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Privert leaves browning and curled

Hi, this is my first post here so be kind :)

I planted a standard privet hedge from bare root plants early this year, they have been coming along fantastic all spring and summer, filling out lovely. Really suddenly in the past few weeks their leaves have gone from lush green to blotchy brown and have started to curl. There are only a handful of the plants that are still looking healthy all over, all others vary from having a few brown leaves to all leaves being brown. I have read a few bits online about various fungus that could be to blame attacking the root system but they say there is no home the option being to dig up plants all soil for a meter square replacing with new, treating with chemicals leaving bare for 8 months and then planting with a resistant species...  this is a huge endeavour, i dont have a massive garden but the hedge run is about 14 meters long. I just wanted to get people opinion on here as to the best course of action where hopefully its something not as drastic.


  • JennyJJennyJ DoncasterPosts: 7,670
    Hi Mark,
    you don't say whereabouts you live.  Have you had an early frost or sudden cold snap?  Privet is evergreen but (at least here) it doesn't always stay really lush all winter and it does brown/drop some leaves, then grows a new flush in the spring.  It might just be that.
    I'd be inclined to leave it alone unless you get a definite diagnosis of disease.
  • Apologies, i live in Swansea Wales. We have beautiful summer, with heavy rain in the past few weeks but no frosts just cold rain.
  • JennyJJennyJ DoncasterPosts: 7,670
    edited September 2018
    Ah OK.  I'd still be inclined to take a wait and see approach, and see how it is come springtime.
    There's a product called Armillatox outdoor cleaner which used to be sold as a control for honey fungus (If I remember rightly the formulation is unchanged but it was rebranded due to pesticide regulations).  You could try that if you think it might be honey fungus.  I think I've heard that Jeyes Fluid is similar (and it's more widely avaliable) but I can't be sure on that.  Someone else might be able to help.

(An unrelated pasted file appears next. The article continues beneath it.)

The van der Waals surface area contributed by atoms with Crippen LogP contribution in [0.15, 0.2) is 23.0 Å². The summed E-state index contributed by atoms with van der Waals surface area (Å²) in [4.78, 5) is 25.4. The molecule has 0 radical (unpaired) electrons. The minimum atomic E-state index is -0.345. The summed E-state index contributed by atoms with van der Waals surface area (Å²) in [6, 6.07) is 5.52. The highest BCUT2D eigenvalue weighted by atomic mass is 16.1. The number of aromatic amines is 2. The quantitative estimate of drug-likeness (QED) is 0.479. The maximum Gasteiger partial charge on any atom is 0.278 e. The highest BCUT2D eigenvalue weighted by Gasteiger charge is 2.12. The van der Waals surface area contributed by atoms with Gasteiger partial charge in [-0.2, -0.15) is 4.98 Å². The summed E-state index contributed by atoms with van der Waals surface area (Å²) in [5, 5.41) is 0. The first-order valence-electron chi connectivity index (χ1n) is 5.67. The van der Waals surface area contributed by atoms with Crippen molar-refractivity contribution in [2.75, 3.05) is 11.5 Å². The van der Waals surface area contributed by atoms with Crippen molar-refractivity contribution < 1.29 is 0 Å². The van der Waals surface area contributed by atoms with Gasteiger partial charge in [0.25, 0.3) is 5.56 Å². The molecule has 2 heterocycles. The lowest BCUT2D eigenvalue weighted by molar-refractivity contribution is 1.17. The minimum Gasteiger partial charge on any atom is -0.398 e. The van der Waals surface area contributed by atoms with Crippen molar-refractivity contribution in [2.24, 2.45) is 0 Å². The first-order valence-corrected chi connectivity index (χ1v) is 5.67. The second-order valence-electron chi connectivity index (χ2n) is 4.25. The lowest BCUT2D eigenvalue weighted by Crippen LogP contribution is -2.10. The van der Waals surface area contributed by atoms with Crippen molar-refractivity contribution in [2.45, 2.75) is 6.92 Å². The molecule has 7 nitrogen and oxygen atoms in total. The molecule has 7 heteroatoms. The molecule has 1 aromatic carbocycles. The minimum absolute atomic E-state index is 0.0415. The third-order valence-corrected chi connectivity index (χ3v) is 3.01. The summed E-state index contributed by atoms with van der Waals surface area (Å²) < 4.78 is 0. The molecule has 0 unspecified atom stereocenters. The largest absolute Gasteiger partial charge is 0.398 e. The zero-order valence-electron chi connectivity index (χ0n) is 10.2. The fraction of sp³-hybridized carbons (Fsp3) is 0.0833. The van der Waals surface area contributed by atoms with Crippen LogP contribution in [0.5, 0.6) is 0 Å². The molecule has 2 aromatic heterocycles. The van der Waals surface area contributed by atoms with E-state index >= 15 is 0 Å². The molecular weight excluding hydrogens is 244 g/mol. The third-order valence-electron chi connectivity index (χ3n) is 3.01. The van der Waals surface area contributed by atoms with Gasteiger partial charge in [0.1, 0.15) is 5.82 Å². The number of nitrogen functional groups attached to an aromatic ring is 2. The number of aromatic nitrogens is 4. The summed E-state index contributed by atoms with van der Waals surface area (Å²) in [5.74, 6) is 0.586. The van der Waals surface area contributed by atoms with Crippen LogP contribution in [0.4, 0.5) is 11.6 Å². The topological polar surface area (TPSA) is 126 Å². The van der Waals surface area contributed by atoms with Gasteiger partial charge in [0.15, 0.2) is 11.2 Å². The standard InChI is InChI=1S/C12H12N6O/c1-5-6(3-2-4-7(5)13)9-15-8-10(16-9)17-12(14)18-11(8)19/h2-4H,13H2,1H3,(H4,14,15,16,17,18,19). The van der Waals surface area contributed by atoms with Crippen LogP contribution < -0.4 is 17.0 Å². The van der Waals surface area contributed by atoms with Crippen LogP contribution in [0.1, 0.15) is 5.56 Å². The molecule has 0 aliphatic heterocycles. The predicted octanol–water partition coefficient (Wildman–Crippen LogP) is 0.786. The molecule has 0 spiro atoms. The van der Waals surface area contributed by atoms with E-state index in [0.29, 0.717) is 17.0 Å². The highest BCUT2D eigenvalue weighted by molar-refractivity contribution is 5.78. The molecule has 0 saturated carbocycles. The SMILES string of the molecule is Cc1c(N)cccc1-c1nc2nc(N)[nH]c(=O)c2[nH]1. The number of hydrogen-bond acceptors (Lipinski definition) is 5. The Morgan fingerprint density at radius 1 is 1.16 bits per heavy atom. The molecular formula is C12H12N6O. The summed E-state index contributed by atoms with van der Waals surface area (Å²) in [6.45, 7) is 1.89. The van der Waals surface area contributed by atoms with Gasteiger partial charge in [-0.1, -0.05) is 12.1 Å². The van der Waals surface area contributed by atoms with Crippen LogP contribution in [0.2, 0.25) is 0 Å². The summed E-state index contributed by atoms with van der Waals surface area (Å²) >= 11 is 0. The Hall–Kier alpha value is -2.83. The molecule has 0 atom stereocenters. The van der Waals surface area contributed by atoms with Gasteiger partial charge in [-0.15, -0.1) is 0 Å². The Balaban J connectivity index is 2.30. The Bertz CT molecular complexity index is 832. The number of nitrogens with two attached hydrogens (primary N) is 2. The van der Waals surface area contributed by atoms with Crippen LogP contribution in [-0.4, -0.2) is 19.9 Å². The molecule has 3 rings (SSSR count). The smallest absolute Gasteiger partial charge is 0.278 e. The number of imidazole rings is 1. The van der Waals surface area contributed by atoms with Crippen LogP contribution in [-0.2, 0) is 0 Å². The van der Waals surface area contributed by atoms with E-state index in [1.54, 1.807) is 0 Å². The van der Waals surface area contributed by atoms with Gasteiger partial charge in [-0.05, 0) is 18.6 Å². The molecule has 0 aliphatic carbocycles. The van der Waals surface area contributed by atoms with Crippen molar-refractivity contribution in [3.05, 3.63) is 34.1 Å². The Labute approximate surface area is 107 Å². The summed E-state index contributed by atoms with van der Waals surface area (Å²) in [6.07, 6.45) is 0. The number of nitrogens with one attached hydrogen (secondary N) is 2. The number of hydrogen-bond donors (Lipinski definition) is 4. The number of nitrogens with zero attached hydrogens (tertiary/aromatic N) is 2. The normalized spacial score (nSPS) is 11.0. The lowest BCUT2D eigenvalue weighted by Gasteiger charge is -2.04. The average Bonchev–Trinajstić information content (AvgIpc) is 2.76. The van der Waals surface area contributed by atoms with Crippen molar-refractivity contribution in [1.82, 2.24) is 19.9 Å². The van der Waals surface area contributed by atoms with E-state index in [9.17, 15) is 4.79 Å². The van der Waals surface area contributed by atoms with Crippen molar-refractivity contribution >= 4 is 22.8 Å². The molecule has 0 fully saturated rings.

• It seems to have some but not all the symptoms of honey fungus so it could be at an early stage i suppose. Do you know if there would be any harm in treating as a precaution?
  • DovefromaboveDovefromabove Central Norfolk UKPosts: 82,143
    JennyJ said:
    Ah OK.  I'd still be inclined to take a wait and see approach, and see how it is come springtime.

    I agree ... I'd leave it be for the winter and in the spring reduce its height by 1/3 and feed with Fish Blood and Bone.  

    It's been a difficult summer for newly planted hedges and trees.  

    No point in treating something that may not exist ... you run the risk of killing off beneficial organisms such as microrhyzal fungi and bacteria.
    “I am not lost, for I know where I am. But however, where I am may be lost.” Winnie the Pooh

  • Thank you for the advice, i will wait until spring before taking any action. I certainly hope that its not a fungal disease, i need that hedge to grow tall to keep my nosey neighbor from peeking in all and the time. 
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